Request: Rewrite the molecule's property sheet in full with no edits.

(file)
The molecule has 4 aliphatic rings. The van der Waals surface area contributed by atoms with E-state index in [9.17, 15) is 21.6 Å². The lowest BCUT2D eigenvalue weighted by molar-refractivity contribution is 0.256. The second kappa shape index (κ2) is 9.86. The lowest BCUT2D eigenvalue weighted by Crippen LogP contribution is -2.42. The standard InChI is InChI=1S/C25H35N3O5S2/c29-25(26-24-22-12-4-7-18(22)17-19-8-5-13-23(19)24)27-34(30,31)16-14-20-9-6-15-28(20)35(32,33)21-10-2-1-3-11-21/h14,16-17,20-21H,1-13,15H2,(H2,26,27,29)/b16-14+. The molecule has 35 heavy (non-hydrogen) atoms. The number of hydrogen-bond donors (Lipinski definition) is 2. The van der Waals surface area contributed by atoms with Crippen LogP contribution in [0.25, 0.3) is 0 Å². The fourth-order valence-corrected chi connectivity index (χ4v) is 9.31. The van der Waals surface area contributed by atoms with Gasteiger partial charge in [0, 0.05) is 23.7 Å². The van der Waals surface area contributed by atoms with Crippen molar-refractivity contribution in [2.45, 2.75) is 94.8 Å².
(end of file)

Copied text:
The molecule has 4 aliphatic rings. The van der Waals surface area contributed by atoms with E-state index in [9.17, 15) is 21.6 Å². The lowest BCUT2D eigenvalue weighted by molar-refractivity contribution is 0.256. The second kappa shape index (κ2) is 9.86. The lowest BCUT2D eigenvalue weighted by Crippen LogP contribution is -2.42. The standard InChI is InChI=1S/C25H35N3O5S2/c29-25(26-24-22-12-4-7-18(22)17-19-8-5-13-23(19)24)27-34(30,31)16-14-20-9-6-15-28(20)35(32,33)21-10-2-1-3-11-21/h14,16-17,20-21H,1-13,15H2,(H2,26,27,29)/b16-14+. The molecule has 35 heavy (non-hydrogen) atoms. The number of hydrogen-bond donors (Lipinski definition) is 2. The van der Waals surface area contributed by atoms with Crippen LogP contribution in [0.25, 0.3) is 0 Å². The fourth-order valence-corrected chi connectivity index (χ4v) is 9.31. The van der Waals surface area contributed by atoms with Gasteiger partial charge in [0, 0.05) is 23.7 Å². The van der Waals surface area contributed by atoms with Crippen molar-refractivity contribution in [2.45, 2.75) is 94.8 Å².